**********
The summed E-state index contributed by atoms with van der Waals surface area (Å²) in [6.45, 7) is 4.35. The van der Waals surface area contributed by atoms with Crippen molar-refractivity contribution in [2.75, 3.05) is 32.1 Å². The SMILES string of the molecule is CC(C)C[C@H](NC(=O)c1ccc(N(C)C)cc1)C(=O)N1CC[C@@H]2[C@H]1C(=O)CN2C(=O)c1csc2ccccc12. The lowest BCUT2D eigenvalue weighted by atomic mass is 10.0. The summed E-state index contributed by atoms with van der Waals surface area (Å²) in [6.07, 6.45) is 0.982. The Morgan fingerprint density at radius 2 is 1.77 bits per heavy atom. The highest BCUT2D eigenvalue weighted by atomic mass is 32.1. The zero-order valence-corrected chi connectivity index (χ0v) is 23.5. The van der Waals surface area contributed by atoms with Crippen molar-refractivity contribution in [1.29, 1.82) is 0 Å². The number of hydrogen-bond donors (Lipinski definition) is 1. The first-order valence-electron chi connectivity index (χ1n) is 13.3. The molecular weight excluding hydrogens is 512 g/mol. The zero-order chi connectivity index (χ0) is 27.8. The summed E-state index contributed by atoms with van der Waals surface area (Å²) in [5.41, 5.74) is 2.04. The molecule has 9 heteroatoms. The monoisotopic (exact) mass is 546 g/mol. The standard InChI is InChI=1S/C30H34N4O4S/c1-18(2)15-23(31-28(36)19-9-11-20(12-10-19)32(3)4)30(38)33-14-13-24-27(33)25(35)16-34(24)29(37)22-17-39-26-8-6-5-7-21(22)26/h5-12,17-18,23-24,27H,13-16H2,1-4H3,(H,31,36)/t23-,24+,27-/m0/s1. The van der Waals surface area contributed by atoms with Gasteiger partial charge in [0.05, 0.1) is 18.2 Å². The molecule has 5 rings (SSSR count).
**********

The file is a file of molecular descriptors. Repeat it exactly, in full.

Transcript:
The summed E-state index contributed by atoms with van der Waals surface area (Å²) in [6.45, 7) is 4.35. The van der Waals surface area contributed by atoms with Crippen molar-refractivity contribution in [2.75, 3.05) is 32.1 Å². The SMILES string of the molecule is CC(C)C[C@H](NC(=O)c1ccc(N(C)C)cc1)C(=O)N1CC[C@@H]2[C@H]1C(=O)CN2C(=O)c1csc2ccccc12. The lowest BCUT2D eigenvalue weighted by atomic mass is 10.0. The summed E-state index contributed by atoms with van der Waals surface area (Å²) in [6.07, 6.45) is 0.982. The Morgan fingerprint density at radius 2 is 1.77 bits per heavy atom. The highest BCUT2D eigenvalue weighted by atomic mass is 32.1. The zero-order valence-corrected chi connectivity index (χ0v) is 23.5. The van der Waals surface area contributed by atoms with Crippen molar-refractivity contribution in [1.29, 1.82) is 0 Å². The number of hydrogen-bond donors (Lipinski definition) is 1. The first-order valence-electron chi connectivity index (χ1n) is 13.3. The molecular weight excluding hydrogens is 512 g/mol. The zero-order chi connectivity index (χ0) is 27.8. The summed E-state index contributed by atoms with van der Waals surface area (Å²) in [5.41, 5.74) is 2.04. The molecule has 9 heteroatoms. The monoisotopic (exact) mass is 546 g/mol. The standard InChI is InChI=1S/C30H34N4O4S/c1-18(2)15-23(31-28(36)19-9-11-20(12-10-19)32(3)4)30(38)33-14-13-24-27(33)25(35)16-34(24)29(37)22-17-39-26-8-6-5-7-21(22)26/h5-12,17-18,23-24,27H,13-16H2,1-4H3,(H,31,36)/t23-,24+,27-/m0/s1. The van der Waals surface area contributed by atoms with Gasteiger partial charge in [0.05, 0.1) is 18.2 Å². The molecule has 5 rings (SSSR count).